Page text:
Sarvepalli Radhakrishnan argues that one unifying conviction of the six Brahmanical darsanas, the “orthodox systems” of classical Hindu thought, was an opposition to “the skepticism of the Buddhists” (Sourcebook in Indian Philosophy, 354). What does that mean, exactly?
Well, consider this profoundly Cartesian moment in Nagarjuna’s (2nd c. AD) “Twenty Verses on the Great Vehicle” “As perception takes place in a dream which when awakened disappears, so it is with sleeping in the darkness of ignorance: when awakened, transmigrations have no more” (XVII, Sourcebook, 339). Rather than attempting, with Descartes, to extricate himself from the skeptical trap, Nagarjuna embraces the chilling intuition of the likeness between dreaming and waking life — the world simply is a dream, a mind-dependent phantasm. Shortly before, he cautions that our entanglement in this illusory dream state is the self-inflicted source of suffering: “As a stupid child making a muddy pool is himself drowned in it, so are sentient beings drowned in the mire of false discrimination and unable to get out of it” (XI, 339).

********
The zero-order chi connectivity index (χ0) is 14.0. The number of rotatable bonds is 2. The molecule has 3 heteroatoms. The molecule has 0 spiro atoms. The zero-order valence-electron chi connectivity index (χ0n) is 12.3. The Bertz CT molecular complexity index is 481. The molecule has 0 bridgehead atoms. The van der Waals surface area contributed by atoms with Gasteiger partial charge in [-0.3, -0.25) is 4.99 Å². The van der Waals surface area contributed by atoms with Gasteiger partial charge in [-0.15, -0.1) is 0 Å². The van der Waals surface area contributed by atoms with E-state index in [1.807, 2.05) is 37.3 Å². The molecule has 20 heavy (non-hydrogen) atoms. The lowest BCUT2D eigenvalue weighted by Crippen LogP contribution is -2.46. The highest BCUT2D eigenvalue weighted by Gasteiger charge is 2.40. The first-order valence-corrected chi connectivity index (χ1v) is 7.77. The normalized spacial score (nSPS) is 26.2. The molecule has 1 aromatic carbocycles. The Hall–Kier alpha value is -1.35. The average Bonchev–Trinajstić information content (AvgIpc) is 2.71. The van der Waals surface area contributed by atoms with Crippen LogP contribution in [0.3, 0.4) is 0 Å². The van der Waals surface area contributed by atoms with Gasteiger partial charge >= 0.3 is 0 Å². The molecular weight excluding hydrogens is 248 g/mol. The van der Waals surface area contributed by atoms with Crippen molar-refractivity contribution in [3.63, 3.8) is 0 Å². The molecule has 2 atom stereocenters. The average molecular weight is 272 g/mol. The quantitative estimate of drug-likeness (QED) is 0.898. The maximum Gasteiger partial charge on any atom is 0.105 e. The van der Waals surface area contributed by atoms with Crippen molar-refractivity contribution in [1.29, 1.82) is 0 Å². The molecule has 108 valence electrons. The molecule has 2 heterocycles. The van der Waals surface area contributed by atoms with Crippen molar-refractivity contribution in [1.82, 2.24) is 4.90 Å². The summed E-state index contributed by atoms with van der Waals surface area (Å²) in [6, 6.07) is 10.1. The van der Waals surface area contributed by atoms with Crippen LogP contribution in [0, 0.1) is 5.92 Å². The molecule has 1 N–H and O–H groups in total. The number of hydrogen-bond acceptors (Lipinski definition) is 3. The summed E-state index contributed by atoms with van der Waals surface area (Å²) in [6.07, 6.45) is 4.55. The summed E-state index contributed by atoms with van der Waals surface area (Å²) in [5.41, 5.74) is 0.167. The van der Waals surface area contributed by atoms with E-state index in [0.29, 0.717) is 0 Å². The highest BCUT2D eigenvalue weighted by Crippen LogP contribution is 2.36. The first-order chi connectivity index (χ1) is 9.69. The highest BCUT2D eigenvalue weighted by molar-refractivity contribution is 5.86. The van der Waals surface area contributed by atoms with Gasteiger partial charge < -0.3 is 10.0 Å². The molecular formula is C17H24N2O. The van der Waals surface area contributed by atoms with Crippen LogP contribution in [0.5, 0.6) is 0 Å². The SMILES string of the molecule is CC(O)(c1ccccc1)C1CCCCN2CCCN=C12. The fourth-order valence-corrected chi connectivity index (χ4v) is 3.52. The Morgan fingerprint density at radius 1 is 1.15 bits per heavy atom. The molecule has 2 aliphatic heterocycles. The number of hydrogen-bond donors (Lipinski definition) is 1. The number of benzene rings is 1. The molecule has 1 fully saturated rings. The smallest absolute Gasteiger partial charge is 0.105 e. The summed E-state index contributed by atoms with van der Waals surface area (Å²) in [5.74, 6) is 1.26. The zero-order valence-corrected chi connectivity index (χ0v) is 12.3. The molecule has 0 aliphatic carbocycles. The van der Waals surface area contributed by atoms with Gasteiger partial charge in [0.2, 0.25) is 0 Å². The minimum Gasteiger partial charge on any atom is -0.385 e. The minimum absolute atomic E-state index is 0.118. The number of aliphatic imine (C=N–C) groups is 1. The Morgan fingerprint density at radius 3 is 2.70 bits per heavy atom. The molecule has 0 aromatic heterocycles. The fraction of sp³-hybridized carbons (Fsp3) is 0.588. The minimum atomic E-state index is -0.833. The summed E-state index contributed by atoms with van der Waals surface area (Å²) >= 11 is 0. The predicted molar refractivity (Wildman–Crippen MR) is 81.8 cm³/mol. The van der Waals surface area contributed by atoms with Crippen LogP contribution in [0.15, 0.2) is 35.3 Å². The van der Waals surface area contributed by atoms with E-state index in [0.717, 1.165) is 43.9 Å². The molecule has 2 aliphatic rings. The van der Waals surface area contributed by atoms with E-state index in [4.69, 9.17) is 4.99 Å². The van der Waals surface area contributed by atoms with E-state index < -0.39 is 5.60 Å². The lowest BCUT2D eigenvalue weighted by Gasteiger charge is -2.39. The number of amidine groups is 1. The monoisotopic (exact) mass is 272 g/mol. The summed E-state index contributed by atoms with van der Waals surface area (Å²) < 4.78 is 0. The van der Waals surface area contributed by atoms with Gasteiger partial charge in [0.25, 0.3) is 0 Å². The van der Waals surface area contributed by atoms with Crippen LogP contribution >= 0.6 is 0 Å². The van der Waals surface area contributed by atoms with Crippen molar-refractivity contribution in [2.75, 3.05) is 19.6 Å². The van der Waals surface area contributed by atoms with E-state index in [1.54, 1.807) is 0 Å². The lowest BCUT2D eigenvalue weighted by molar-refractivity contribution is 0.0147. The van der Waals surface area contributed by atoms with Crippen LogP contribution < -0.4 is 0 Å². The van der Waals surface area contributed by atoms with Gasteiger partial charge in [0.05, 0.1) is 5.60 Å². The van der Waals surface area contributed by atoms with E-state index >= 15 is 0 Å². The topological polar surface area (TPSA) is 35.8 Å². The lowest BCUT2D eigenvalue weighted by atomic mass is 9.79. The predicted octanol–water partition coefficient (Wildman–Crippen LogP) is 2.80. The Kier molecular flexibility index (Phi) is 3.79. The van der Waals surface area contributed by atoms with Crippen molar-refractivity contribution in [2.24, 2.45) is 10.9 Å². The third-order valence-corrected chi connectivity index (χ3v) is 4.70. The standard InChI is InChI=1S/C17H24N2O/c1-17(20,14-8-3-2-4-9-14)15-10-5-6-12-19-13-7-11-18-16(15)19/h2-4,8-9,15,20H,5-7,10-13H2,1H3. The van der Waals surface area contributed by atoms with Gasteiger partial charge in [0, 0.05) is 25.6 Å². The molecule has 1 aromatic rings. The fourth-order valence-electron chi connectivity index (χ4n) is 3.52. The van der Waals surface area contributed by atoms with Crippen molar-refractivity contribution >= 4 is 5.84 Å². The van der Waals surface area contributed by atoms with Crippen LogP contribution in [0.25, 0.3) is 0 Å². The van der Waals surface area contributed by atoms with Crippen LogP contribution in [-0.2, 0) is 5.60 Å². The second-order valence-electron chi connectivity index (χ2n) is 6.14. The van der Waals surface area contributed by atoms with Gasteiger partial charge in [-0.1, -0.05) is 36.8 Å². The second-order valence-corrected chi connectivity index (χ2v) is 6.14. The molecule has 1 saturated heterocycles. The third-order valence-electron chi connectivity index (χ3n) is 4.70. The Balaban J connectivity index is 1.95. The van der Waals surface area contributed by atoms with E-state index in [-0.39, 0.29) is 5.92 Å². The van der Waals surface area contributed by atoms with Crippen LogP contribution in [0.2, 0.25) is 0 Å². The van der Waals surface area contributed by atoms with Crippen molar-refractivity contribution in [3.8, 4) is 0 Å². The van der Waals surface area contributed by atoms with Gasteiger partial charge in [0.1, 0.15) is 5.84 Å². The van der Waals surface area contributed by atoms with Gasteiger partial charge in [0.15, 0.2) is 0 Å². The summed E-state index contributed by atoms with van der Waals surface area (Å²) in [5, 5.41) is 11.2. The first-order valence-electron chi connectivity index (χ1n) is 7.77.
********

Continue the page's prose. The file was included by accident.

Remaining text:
In an earlier text, this skepticism has a strikingly Humean flavor: just as “the word ‘chariot’ is but a way of counting, term, appellation, convenient designation, and name for pole, axle, wheels, chariot-body, and banner staff,” so too “in exactly the same way…[the name] Nagasena is but a way of counting, term, appellation, convenient designation, and name for the hair of my head…brain of the head, form, sensation, perception, the predispositions, and consciousness” (284). What we naively take to be unities (in Aristotelian terms, “secondary substances” unified by formal causes) are in fact merely imaginative groupings of a generic “stuff.”